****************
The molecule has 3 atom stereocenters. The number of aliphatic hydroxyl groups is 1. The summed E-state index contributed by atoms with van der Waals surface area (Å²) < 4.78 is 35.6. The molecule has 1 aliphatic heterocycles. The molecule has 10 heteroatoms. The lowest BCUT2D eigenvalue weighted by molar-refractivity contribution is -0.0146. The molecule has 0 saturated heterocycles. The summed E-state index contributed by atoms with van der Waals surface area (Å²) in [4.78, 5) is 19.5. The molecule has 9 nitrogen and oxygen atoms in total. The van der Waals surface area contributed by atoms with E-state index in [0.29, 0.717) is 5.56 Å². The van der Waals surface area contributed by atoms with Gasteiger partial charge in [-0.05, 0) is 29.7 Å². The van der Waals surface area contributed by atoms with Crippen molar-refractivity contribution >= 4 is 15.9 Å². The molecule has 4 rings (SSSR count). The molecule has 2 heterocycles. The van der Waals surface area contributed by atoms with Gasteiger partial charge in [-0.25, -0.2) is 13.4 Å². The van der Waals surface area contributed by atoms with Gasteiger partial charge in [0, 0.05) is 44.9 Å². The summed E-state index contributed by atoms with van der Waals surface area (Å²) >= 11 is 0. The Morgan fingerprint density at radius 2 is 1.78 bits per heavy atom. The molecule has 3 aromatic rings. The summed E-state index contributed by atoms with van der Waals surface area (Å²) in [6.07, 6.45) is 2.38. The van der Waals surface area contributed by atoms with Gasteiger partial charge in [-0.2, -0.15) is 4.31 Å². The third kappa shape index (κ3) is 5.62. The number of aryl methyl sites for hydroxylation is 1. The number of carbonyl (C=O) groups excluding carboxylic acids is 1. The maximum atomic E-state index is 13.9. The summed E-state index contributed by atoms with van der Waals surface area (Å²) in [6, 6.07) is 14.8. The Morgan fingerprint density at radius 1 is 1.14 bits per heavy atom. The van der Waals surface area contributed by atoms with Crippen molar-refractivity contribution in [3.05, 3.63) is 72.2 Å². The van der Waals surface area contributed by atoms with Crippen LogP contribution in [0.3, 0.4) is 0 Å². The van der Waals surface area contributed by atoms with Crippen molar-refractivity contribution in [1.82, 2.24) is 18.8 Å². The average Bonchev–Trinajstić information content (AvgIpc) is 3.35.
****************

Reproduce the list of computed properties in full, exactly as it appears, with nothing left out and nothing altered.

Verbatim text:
The molecule has 3 atom stereocenters. The number of aliphatic hydroxyl groups is 1. The summed E-state index contributed by atoms with van der Waals surface area (Å²) < 4.78 is 35.6. The molecule has 1 aliphatic heterocycles. The molecule has 10 heteroatoms. The lowest BCUT2D eigenvalue weighted by molar-refractivity contribution is -0.0146. The molecule has 0 saturated heterocycles. The summed E-state index contributed by atoms with van der Waals surface area (Å²) in [4.78, 5) is 19.5. The molecule has 9 nitrogen and oxygen atoms in total. The van der Waals surface area contributed by atoms with E-state index in [0.29, 0.717) is 5.56 Å². The van der Waals surface area contributed by atoms with Gasteiger partial charge in [-0.05, 0) is 29.7 Å². The van der Waals surface area contributed by atoms with Crippen molar-refractivity contribution >= 4 is 15.9 Å². The molecule has 4 rings (SSSR count). The molecule has 2 heterocycles. The van der Waals surface area contributed by atoms with Gasteiger partial charge in [-0.25, -0.2) is 13.4 Å². The van der Waals surface area contributed by atoms with Gasteiger partial charge in [0, 0.05) is 44.9 Å². The summed E-state index contributed by atoms with van der Waals surface area (Å²) >= 11 is 0. The Morgan fingerprint density at radius 2 is 1.78 bits per heavy atom. The molecule has 3 aromatic rings. The summed E-state index contributed by atoms with van der Waals surface area (Å²) in [6.07, 6.45) is 2.38. The van der Waals surface area contributed by atoms with Gasteiger partial charge in [-0.2, -0.15) is 4.31 Å². The third kappa shape index (κ3) is 5.62. The number of aryl methyl sites for hydroxylation is 1. The number of carbonyl (C=O) groups excluding carboxylic acids is 1. The maximum atomic E-state index is 13.9. The summed E-state index contributed by atoms with van der Waals surface area (Å²) in [6, 6.07) is 14.8. The Morgan fingerprint density at radius 1 is 1.14 bits per heavy atom. The van der Waals surface area contributed by atoms with Crippen molar-refractivity contribution in [3.05, 3.63) is 72.2 Å². The van der Waals surface area contributed by atoms with Crippen LogP contribution in [0.3, 0.4) is 0 Å². The van der Waals surface area contributed by atoms with Crippen molar-refractivity contribution in [1.82, 2.24) is 18.8 Å². The average Bonchev–Trinajstić information content (AvgIpc) is 3.35.